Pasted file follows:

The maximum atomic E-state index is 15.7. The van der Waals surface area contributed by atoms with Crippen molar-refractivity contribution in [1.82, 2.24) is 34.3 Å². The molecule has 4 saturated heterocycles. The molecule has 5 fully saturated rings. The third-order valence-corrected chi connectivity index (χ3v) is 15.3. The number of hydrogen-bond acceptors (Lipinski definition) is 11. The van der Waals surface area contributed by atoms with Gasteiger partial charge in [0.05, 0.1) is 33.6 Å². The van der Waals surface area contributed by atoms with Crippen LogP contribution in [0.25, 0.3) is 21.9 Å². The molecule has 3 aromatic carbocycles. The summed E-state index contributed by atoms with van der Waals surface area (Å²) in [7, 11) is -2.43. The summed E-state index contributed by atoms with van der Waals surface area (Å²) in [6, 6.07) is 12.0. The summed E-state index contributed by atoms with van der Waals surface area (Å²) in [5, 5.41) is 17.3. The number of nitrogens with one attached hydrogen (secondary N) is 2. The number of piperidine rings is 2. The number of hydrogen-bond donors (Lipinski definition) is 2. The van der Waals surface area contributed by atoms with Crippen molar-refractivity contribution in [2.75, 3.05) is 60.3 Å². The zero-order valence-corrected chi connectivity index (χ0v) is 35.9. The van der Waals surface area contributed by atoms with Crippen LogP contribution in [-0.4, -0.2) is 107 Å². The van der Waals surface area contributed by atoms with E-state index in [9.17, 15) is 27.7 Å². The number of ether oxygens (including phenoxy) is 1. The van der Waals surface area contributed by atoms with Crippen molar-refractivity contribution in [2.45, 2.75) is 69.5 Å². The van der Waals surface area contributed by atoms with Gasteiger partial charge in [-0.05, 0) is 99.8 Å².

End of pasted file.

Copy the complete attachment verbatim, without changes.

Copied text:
The maximum atomic E-state index is 15.7. The van der Waals surface area contributed by atoms with Crippen molar-refractivity contribution in [1.82, 2.24) is 34.3 Å². The molecule has 4 saturated heterocycles. The molecule has 5 fully saturated rings. The third-order valence-corrected chi connectivity index (χ3v) is 15.3. The number of hydrogen-bond acceptors (Lipinski definition) is 11. The van der Waals surface area contributed by atoms with Gasteiger partial charge in [0.05, 0.1) is 33.6 Å². The van der Waals surface area contributed by atoms with Crippen LogP contribution in [0.25, 0.3) is 21.9 Å². The molecule has 3 aromatic carbocycles. The summed E-state index contributed by atoms with van der Waals surface area (Å²) in [7, 11) is -2.43. The summed E-state index contributed by atoms with van der Waals surface area (Å²) in [6, 6.07) is 12.0. The summed E-state index contributed by atoms with van der Waals surface area (Å²) in [5, 5.41) is 17.3. The number of nitrogens with one attached hydrogen (secondary N) is 2. The number of piperidine rings is 2. The number of hydrogen-bond donors (Lipinski definition) is 2. The van der Waals surface area contributed by atoms with Crippen molar-refractivity contribution in [2.75, 3.05) is 60.3 Å². The zero-order valence-corrected chi connectivity index (χ0v) is 35.9. The van der Waals surface area contributed by atoms with Crippen LogP contribution in [-0.4, -0.2) is 107 Å². The van der Waals surface area contributed by atoms with E-state index in [9.17, 15) is 27.7 Å². The number of ether oxygens (including phenoxy) is 1. The van der Waals surface area contributed by atoms with Crippen molar-refractivity contribution in [2.45, 2.75) is 69.5 Å². The van der Waals surface area contributed by atoms with Gasteiger partial charge in [-0.05, 0) is 99.8 Å².